I am deeply disturbed by the headline, "Sharp rise in Gaza deaths," which carried the subhead, "13 Israeli soldiers, 70 others killed; Kerry to seek end to fighting" (July 21).
I just want to share a little bit with you about what my life was like two nights ago. I have a friend from Gaza who now lives in Boston, but her entire extended family lives in the Shejaiyeh neighborhood of Gaza which was under heavy bombardment. It is where most of those 70 "other" deaths that your headline reported on happened. Her name is Suhad.
I spent my night texting Suhad as she reported live the massacre of Shejaiyeh to me from first-hand accounts of cousins she was able to reach intermittently on cell phones. I spent my night literally texting the useless impotent words: "Oh my God" and "I am so sorry" or "Praying with you" to Suhad over and over again as she tried to account for all her loved ones. I watched the coverage of the bombardment and its horrific aftermath live online and listened to the play-by-play of death and survival narrated by Suhad's cousin all night long.
The rest of the world and specifically your readership in Baltimore and beyond depend on you — editors and journalists alike — to tell them what is happening in Gaza. And you have failed to do so when you further dehumanized the Palestinian men, women, and children who were indiscriminately killed by Israeli forces by referring to them as "other." This kind of decision on your part has very real consequences for perception and understanding, and it represents a true low for journalism.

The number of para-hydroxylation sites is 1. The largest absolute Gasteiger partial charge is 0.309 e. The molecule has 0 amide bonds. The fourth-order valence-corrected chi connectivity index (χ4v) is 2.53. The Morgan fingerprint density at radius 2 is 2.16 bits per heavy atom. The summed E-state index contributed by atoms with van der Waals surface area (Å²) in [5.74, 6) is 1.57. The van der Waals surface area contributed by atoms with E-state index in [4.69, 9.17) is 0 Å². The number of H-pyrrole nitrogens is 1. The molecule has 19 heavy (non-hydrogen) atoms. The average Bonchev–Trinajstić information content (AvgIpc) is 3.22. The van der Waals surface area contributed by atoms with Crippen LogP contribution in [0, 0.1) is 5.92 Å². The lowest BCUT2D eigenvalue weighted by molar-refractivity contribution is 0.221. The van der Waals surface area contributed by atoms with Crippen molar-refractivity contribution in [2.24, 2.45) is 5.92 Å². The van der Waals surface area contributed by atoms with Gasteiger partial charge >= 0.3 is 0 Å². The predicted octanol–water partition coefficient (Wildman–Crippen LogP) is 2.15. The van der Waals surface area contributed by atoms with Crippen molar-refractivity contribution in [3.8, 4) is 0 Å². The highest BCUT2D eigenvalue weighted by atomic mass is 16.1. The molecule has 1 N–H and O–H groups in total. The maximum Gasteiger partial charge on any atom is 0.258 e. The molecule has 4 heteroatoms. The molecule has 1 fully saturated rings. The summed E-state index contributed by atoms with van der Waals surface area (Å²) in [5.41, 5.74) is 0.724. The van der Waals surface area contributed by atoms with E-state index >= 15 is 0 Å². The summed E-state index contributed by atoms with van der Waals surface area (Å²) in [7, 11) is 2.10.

Palestinians have names. They have mothers and fathers and children and loved ones. They bleed red like all the rest of us. There are no others in this conflict. Names matter. My name is Lena. My friend's name is Suhad. We and all Palestinians are not "others." Names matter.
Lena Khalaf Tuffaha-
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